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No. VI.Recapitulation of Facts.--The necessity and propriety of discussing hte political nature of the Roman Catholic System..
I HAVE set forth in a very brief and imperfect manner the evil, the great and increasing evil, that threatens our free institutions from foreign interference. Have I not shown that there is a real cause for alarm? Let me recapitulate the facts in the case, and see if any one of them can be denied; and if not, I submit it to the calm decision of every American, whether he can still sleep in fancied security, while incendiaries are at work; and whether he is ready quietyly to surrender his liberty, civil and religious, into the hands of foreign powers.
1. It is a fact, that in this age the subject of civil and religious liberty agitates in teh most intense manner the various European governments.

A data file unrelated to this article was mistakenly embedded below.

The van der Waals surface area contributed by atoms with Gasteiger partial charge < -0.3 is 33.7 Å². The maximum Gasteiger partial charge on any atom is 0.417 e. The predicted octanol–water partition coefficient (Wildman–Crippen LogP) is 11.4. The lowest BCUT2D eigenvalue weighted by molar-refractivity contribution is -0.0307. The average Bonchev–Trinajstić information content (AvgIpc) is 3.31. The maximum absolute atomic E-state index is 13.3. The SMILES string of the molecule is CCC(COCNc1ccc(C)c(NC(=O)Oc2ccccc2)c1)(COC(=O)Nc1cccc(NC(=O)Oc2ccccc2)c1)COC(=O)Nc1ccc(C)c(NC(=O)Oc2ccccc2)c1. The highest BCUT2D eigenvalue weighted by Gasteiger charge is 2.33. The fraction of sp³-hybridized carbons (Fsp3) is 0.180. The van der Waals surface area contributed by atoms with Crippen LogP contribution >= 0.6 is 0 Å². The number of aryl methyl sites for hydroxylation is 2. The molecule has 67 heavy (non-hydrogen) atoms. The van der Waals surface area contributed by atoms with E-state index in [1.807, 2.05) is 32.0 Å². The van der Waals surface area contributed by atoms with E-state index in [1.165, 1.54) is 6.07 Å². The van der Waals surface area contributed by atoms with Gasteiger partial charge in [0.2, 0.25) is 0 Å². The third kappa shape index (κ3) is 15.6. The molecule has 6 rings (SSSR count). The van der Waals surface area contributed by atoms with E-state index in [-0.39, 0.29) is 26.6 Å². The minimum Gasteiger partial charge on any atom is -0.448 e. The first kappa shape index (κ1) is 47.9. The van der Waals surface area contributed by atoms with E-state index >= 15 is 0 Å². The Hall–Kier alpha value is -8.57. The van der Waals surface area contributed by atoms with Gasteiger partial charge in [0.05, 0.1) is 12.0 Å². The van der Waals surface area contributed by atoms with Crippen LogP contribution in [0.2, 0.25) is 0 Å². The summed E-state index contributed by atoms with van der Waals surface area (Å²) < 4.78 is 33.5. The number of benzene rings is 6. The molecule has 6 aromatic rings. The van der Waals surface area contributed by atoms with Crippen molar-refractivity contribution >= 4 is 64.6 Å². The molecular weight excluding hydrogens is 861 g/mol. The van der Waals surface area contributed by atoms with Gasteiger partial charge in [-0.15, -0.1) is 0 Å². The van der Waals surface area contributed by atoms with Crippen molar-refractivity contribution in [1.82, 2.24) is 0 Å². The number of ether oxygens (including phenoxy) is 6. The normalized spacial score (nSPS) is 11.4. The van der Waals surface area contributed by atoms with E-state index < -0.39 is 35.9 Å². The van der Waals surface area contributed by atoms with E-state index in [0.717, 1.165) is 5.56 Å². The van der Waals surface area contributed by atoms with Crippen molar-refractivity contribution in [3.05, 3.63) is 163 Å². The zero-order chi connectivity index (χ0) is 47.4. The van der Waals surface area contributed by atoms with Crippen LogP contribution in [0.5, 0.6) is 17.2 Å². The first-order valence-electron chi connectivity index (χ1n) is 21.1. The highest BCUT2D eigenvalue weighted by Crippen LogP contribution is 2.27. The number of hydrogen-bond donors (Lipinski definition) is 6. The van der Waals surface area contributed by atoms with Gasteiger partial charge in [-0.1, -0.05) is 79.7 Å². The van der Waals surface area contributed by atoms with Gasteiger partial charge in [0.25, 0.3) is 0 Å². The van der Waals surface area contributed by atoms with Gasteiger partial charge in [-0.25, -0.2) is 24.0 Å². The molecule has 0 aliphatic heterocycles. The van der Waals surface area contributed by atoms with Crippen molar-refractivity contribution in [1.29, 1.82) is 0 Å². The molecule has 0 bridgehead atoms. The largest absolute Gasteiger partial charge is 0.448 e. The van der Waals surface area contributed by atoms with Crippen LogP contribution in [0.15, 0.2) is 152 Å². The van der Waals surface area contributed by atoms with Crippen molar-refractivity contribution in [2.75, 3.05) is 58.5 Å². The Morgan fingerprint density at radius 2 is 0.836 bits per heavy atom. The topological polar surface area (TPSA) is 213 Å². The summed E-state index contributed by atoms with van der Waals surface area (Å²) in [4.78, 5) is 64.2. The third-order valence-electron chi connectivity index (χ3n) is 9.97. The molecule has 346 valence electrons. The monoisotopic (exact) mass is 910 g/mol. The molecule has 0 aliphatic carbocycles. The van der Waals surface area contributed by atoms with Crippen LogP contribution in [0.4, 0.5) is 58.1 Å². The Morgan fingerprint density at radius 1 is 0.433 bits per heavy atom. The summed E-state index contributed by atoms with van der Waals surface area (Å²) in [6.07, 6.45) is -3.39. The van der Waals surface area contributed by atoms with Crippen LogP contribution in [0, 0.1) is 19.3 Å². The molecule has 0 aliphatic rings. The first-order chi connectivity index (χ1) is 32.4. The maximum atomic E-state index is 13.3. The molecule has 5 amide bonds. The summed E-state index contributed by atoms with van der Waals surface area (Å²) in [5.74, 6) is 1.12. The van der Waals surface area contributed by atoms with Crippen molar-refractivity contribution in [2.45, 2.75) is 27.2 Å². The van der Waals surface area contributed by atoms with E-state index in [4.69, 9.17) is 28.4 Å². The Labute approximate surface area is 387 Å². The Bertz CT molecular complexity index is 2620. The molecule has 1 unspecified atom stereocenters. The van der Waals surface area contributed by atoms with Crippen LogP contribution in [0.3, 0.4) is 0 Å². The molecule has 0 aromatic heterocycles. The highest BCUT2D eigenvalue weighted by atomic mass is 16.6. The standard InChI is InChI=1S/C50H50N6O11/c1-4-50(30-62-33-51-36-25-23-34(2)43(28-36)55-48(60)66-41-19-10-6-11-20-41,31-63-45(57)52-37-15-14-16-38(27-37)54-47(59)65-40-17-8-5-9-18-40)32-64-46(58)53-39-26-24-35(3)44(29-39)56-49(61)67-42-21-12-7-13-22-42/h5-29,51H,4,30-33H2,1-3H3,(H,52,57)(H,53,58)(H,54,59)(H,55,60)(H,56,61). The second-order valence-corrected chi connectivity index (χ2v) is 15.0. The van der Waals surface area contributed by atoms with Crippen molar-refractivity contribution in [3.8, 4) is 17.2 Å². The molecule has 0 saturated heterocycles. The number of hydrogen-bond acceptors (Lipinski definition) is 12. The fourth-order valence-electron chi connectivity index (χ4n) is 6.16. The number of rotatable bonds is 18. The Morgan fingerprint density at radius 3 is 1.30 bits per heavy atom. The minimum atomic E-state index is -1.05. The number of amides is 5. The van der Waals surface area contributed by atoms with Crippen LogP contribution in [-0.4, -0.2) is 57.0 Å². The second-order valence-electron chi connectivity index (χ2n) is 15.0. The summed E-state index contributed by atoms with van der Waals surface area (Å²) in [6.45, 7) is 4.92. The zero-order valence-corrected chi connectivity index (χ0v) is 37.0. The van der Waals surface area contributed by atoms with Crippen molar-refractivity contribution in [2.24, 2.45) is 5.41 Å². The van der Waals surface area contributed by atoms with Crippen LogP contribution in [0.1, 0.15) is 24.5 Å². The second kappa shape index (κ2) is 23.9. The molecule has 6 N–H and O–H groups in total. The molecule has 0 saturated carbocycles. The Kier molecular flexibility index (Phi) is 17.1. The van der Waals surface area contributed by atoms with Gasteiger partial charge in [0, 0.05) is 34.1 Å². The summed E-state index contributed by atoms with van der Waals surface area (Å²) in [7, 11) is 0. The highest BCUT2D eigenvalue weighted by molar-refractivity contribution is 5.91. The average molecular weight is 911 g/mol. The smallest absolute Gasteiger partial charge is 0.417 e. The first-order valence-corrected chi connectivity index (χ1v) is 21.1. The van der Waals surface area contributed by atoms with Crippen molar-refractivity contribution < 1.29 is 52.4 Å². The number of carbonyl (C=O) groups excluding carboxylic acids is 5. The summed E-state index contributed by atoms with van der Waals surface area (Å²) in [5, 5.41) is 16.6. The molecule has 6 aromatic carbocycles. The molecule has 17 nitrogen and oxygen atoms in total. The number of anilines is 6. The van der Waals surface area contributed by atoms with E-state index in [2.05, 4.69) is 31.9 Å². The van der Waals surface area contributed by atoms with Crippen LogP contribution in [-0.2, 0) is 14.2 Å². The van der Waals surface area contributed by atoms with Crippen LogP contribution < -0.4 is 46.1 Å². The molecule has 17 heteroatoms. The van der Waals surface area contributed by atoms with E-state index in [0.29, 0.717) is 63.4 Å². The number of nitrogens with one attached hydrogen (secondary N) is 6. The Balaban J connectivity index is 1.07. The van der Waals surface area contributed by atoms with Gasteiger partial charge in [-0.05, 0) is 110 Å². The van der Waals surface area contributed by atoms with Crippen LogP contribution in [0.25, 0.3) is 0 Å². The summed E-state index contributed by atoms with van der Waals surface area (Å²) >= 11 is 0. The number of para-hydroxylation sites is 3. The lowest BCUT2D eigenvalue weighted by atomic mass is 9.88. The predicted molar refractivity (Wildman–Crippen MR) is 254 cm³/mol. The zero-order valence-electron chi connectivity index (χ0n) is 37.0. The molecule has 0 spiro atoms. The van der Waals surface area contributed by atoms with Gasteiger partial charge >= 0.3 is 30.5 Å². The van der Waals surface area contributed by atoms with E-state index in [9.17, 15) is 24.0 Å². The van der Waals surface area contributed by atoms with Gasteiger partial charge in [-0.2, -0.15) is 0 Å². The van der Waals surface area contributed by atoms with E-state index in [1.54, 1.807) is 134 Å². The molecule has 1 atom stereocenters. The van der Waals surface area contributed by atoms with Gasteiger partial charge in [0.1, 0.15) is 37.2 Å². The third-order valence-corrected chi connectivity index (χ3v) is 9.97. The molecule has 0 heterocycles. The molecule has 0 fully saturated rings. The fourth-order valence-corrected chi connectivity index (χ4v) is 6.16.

2. It is a fact, that the influence of American free institutions in subverting European despotic institutions is greater now than it has ever been, from the fact of the greater maturity, and long-tried character, of the American form of government.
3. It is a fact, that Popery is opposed in its very nature to Democratic Republicanism; and it is, therefore, as a political system, as well as religious, opposed to civil and religious liberty, and consequently to our form of government.
4. It is a fact, that this truth, respecting the intrinsic character of Popery, has lately been clearly and demonstratively proved in public lectures, by one of the Austrian Cabinet, a devoted Roman Catholic, and with the evident design (as subsequent events show) of exciting the Austrian government to a great enterprise in support of absolute power.